Max Branigan is a photographer and musician based in Brooklyn, New York. He also makes GIFs and loves dogs. You can also find him on Instagram.

Tell us more about “Turn Over Sale.” Where was this shot? How long have you photographed this, and what made you want to create this archive as a project?

The Turnover Sale has been run for 85 years at Morrow Church in the town of Maplewood, New Jersey. My mom and I began volunteering at the sale about six years ago. I work the electronics section and she works boutique. We are not affiliated with the church (we’re both jewish) but enjoy selling and appraising the objects.

The idea of shooting it developed when I saw the path this junk took each year. Things are often donated with marks from the previous owners: a dedication in books, a full memory card, a repaired Precious Moment. These marked objects are exchanged between members of the community, often buyers will recognize the person or family who donated the object and I have occasionally seen objects return to the sale after being bought the previous year. Through this yearly cycle, I saw the people of this place changing through their possessions, shifting with cultural and technological trends and aging alongside the objects.

I don’t think the sale will be around forever. The core group of volunteers are getting older and young urban professionals are moving to Maplewood to raise families. They may go to the sale, but are not replacing this older religious community. So if that sale disappears, I want a record of it for the community.

What are some of your favorite objects that you found at the Sale? What are some unexpected things that you find at the sale?

I once found a book called “Etti-Cat, The Courtesy Cat,” a book of manner from the 1960’s illustrated by a frumpy looking cat. I tend to obsess over the objects with markings, so books end up being a large part of what I collect. You chose that note about drinking tea, which was found in “The Highly Sensitive Person.” Also, the trophies and memorabilia all packed together on folding tables are really fascinating to me. It’s years of accomplishment and effort, and they throw them out because no one wants a second hand trophy!

I am surprised by how much people donate without removing personal information. I found a dozens of poems from a 12 year old stuffed into a typewriter (including a horror story about book socks), thousands of images on memory cards, and frames with family photos.

Is maintaining relationships with communities an important part of your practice? Why?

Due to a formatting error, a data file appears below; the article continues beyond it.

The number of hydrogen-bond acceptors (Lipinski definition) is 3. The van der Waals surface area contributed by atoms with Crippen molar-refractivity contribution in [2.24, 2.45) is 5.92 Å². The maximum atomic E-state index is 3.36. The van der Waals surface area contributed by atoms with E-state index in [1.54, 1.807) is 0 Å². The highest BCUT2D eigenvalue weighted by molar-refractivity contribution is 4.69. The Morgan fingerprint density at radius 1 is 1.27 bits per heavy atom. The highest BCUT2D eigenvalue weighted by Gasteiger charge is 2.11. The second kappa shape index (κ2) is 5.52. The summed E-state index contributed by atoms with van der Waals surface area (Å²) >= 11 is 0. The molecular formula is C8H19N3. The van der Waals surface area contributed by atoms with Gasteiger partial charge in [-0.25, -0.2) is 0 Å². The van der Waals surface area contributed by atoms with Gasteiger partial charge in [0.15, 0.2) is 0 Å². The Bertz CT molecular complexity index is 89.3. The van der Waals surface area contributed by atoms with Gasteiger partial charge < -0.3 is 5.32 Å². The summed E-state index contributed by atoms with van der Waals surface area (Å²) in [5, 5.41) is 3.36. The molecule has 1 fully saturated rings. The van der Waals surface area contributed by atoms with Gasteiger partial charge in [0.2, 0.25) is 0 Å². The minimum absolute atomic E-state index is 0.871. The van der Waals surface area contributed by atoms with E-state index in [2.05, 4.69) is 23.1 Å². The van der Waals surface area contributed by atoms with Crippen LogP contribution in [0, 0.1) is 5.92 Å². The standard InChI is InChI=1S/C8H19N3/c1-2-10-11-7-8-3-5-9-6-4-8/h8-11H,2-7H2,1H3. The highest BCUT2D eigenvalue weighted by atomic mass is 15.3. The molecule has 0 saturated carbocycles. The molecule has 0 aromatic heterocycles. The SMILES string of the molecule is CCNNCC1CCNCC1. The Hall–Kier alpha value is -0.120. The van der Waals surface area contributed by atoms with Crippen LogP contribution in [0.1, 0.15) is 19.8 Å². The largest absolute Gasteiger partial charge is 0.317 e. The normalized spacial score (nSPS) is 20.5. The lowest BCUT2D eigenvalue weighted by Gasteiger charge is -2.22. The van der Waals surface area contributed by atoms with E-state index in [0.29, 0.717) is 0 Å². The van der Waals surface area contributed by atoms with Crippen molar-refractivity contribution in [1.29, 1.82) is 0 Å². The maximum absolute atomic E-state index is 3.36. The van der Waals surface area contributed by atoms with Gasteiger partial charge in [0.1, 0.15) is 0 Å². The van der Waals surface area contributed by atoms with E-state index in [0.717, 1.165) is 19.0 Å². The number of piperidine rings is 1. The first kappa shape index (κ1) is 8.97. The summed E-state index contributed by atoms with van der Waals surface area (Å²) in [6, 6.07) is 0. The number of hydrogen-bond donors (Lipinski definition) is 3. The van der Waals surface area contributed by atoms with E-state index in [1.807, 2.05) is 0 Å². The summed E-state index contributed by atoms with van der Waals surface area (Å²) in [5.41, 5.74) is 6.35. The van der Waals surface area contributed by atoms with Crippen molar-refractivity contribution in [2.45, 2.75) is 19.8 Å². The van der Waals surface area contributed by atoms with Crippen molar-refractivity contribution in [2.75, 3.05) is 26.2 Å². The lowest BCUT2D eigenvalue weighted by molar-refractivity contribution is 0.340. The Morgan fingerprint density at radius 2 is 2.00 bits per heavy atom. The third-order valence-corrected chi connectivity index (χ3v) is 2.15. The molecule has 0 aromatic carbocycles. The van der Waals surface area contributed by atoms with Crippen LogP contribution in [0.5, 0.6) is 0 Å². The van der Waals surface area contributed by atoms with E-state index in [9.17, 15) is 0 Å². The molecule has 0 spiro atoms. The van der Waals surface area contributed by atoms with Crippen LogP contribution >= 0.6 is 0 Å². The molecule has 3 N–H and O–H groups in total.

My work revolves around the comfortable spaces people find to talk about themselves, be it a convention, performance space, or online forum. No one wants to be taken advantage of, especially when they are operating within their own community.

The joy in making things for me comes in the empathetic relationship I can build with the audience and subject. Figuring out how to engage with the church community has become a project in itself. I am trying to understand these people and I am trying to make art and sometimes that is the same thing, but at other times they feel like opposites. I want the members of the community to understand why I am interested in them, what they are giving me, what I want to give them, and why I think they should be seen.

What are some of your thinking or strategies in reconciling the opague histories of the objects that you’ve documented?

I try to find objects which suggest a definite previous usage, or at least open up potential histories. Specific names or dates point to a verifiable use, that helps people ground the work in reality. Viewers will be more engaged if they are encouraged to imagine the people who owned and donated these things, I hope that mixing in specific clues towards real people with the completely unidentifiable will encourage a investigative attitude from the viewer.

A future aspect of this project is also identification from the community. As I shoot and publish more of this work, I want to seek out people who recognize the objects in the images. An early attempt at this was when I printed out images from the previous years and placed them in frames, books, and boxes at the sale. That ended up being a little too cryptic, but the idea of using these images to reunite objects with there original owners is something that I am very interested in.

How does this project fit with the rest of your practice?

The rest of my practice focuses on two interests:

  1. The ways people use objects or communities in order to develop a language for intimacy
  2. Creating work which provides a tangible benefit to the subject.

For example, I shoot nightlife and performance because because the performers can directly benefit from my representation of them. I photograph dog culture because it’s a community where people feel comfortable communicating desire, control, love, and loyalty using their pets as a conduit for these conversations.

I think this project is little bit of an outlier. It hasn’t been truly effective in serving the community, though the goal is still to give this archive to the community in some way. The objects also do not speak to the community in the same way that a singular subject would (like dogs in dog culture). The project has become a little bit of a problem child, but the next Turnover Sale is this July and I am excited to get back to work on it!

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